As we pass Valentine’s Day and quickly looking to Pancake day (a favourite in the AME office), many individuals will be receiving a dreaded brown envelope from HM Revenue & Customs detailing their new tax code for the upcoming 2022/23 tax year.
For many, it can be a source of confusion and worry. For others, it goes straight in the bin. But worry no more as we go into depth to help you understand.
Your tax code is a very important foundation to the new tax year, ensuring you pay the right taxes. If it’s wrong, it can mean too much tax being deducted from you.
It could also mean not enough tax has been deducted from you leading to further hardship down the line to pay it back. One thing we can advise you is, HM Revenue & Customs will find out eventually if you are not paying enough, therefore letting them know as early as possible, is always the best action.
For most people, who have one job and one source of income, the typical tax code to expect is 1257L. – Representing your £12,570 personal allowance for the year.
Sometimes this can be a higher number, particularly when you may have additional allowances such as the Working from Home Allowance, the Uniform Allowance and mileage allowance to name a few.
But what do the letters mean in the tax code?
L – Entitlement to tax-free personal allowance.
M – Marriage allowance received.
N – Marriage allowance given.
T – Tax code includes other calculations within your personal allowance*
0T – Your Personal allowance has been used up or you have started a new job with your employer not having full details or past employment.
BR – All income is taxed at 20% basic rate. (Typically attributed to those with 2 incomes).**
D0 – All income is taxed at higher rate (Typically attributed to those with 2 incomes of higher income over £50,270).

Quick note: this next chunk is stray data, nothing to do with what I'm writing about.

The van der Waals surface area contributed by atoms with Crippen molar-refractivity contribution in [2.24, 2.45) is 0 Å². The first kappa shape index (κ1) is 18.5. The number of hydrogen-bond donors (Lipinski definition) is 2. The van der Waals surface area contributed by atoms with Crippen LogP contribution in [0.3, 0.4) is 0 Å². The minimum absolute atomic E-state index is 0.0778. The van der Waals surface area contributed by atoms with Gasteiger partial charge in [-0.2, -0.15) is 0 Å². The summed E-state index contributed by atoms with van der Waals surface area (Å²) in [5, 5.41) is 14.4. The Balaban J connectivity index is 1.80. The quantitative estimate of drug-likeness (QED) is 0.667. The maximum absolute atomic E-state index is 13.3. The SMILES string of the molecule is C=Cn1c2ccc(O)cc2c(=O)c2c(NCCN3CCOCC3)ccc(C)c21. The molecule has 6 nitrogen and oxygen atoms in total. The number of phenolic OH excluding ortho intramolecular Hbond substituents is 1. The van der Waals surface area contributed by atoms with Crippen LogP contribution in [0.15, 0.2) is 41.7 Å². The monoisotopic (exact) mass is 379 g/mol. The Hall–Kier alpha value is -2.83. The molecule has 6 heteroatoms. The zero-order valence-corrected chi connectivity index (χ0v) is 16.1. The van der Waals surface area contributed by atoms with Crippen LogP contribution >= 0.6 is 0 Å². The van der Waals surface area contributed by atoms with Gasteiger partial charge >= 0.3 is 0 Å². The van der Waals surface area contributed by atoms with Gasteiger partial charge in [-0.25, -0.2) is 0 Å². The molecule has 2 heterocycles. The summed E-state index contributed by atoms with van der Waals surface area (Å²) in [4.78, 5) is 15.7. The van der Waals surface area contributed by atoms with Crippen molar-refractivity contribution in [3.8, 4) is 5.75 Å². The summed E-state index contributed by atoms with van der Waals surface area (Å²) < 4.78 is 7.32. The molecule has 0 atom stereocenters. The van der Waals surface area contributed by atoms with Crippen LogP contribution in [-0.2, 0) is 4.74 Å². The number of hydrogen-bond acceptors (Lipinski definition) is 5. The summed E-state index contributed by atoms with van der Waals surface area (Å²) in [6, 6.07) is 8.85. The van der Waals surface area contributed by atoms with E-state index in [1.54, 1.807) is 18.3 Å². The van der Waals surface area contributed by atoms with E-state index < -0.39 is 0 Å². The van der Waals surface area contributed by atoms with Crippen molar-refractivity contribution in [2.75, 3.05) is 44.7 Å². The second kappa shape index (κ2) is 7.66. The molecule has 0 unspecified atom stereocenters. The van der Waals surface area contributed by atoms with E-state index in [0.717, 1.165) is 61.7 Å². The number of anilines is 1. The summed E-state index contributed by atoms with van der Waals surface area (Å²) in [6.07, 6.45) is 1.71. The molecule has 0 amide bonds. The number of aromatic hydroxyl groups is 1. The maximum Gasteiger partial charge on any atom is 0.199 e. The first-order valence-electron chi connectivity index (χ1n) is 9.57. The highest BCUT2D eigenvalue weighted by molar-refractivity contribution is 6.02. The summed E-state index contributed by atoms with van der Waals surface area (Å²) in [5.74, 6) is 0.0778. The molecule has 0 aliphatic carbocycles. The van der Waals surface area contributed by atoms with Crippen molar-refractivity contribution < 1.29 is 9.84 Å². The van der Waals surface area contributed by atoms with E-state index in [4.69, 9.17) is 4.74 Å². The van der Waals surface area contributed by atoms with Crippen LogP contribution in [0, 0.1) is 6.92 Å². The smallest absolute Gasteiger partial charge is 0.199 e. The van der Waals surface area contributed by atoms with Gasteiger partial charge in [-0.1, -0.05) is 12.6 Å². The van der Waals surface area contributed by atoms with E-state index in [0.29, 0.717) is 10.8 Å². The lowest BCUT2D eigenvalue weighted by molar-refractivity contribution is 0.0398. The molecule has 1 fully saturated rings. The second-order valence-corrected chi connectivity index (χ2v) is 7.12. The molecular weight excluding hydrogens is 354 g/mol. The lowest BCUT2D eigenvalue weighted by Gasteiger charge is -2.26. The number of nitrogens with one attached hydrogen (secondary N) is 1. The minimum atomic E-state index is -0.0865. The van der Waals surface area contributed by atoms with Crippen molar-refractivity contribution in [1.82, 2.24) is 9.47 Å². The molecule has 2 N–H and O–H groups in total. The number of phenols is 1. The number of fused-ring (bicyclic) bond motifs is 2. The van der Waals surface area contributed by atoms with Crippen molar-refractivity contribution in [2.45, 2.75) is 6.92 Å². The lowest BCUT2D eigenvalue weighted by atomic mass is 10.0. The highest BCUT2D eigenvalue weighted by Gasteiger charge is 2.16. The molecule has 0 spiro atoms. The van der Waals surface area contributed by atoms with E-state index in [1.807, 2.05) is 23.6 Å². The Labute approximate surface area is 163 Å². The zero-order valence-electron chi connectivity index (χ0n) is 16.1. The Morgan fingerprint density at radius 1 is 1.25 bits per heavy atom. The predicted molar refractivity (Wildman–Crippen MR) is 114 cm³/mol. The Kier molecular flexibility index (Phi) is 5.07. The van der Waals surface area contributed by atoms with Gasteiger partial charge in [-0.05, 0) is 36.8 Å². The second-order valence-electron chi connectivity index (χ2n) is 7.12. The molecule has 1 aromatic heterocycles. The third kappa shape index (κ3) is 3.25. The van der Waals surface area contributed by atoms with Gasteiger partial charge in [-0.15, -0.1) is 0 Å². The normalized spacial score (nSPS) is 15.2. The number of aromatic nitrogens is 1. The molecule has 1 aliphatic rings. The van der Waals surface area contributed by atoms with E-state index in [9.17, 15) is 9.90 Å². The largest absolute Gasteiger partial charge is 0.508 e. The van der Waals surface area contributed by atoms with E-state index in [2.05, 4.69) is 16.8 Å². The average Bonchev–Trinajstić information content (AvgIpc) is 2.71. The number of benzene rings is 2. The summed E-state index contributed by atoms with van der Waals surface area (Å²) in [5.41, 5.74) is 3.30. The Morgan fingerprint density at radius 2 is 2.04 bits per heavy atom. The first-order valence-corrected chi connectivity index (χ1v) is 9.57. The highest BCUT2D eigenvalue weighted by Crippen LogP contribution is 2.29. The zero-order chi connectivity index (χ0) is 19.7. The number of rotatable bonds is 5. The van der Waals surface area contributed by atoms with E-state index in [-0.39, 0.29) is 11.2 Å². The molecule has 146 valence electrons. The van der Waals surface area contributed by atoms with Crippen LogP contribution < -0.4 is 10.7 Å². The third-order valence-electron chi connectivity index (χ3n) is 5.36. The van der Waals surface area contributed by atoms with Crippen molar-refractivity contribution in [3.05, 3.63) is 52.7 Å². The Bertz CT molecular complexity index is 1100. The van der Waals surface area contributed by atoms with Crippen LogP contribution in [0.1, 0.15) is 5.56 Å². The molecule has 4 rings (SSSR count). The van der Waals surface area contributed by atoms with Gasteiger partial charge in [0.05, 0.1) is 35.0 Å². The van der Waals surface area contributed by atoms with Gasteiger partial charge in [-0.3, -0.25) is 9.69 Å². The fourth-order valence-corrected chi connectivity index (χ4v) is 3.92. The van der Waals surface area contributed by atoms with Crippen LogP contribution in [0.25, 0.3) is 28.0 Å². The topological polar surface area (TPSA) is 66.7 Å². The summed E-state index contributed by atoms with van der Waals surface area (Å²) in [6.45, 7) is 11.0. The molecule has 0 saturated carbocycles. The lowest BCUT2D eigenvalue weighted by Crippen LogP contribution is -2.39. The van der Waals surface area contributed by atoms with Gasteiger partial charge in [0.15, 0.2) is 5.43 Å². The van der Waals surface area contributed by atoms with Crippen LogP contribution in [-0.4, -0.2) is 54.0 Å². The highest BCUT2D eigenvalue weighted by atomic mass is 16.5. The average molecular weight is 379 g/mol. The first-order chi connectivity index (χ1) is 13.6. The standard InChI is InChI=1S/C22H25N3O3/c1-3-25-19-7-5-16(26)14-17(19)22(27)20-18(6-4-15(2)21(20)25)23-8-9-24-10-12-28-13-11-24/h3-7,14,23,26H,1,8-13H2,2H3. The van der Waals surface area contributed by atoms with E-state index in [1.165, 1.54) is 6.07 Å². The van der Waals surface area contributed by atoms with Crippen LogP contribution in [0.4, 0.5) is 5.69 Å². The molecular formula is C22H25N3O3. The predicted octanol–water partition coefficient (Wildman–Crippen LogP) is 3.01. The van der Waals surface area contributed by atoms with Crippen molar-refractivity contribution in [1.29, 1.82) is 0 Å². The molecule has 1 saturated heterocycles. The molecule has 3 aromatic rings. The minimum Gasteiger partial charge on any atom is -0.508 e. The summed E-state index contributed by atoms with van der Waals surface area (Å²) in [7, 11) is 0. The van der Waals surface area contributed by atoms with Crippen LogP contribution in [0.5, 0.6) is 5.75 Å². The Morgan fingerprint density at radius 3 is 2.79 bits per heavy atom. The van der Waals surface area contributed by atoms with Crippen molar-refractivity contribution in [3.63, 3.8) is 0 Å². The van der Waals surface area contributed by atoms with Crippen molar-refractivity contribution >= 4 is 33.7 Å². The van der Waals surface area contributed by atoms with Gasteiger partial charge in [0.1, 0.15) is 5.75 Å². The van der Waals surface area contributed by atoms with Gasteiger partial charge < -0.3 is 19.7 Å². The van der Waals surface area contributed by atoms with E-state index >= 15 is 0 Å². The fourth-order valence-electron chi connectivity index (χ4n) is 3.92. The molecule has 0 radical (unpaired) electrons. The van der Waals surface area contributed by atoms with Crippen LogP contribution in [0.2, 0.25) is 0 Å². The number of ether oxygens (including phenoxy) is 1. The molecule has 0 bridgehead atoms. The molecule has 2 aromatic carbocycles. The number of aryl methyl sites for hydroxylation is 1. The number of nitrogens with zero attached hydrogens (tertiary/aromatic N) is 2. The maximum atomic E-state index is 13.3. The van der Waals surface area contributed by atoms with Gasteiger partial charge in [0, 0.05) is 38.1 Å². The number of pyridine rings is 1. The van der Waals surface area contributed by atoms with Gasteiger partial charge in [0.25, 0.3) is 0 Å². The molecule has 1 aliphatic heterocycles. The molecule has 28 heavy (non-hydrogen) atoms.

D1 – All income is taxed at the additional rate (Typically attributed to those with 2 incomes over £150,000).
NT – You’re not paying any Income Tax (seafarers etc.).
*We would recommend checking this in detail as errors are typically seen.
**This is worth checking with HMRC due to errors and the ability to split of tax code between jobs.
If you have a tax code with W1, M1 or X at the end, this are emergency tax codes, without a call to HM Revenue & Customs, you will have to rely on your employer to update HMRC via a PAYE submission.
If your tax code has the letter ‘K’ at the beginning of it, this means you have income that is not being taxed another way. I.e., when you are paying taxes from a previous year through wages or when you receive benefits in kind or taxable state benefits.
As you can see, there are many variables in the ever-complicated UK tax system, but knowing where you should start, will put you on the right footing the tax year ahead.
If you do think your tax code is incorrect, you can let HMRC know via several methods;
0300 200 3300
Pay As You Earn and Self-Assessment
HM Revenue and Customs
Both can unfortunately take what seems like a lifetime, to receive a response (particularly on the phone), therefore we recommend setting up your own personal tax gateway with HMRC via: https://www.gov.uk/check-income-tax-current-year . Where not only you can correct your tax code by reporting changes, but will also give you instantaneous, detailed breakdown of your incomes (far more so than the letter you would have just received).
As a final note, you may see your tax code as 1257L and think everything is fine – and it may well be. But, don’t neglect your allowances. If you clean your uniform at home, occasionally work at home or travel for work (not to the place of work) without being reimbursed, you can and should, be able to increase your tax code and therefore your take home pay.
Set those financial foundations now, and build for a better year ahead.
For more on this, or anything else, don’t hesitate to contact us for a free in personal or on the phone consultation.
We’re happy to help.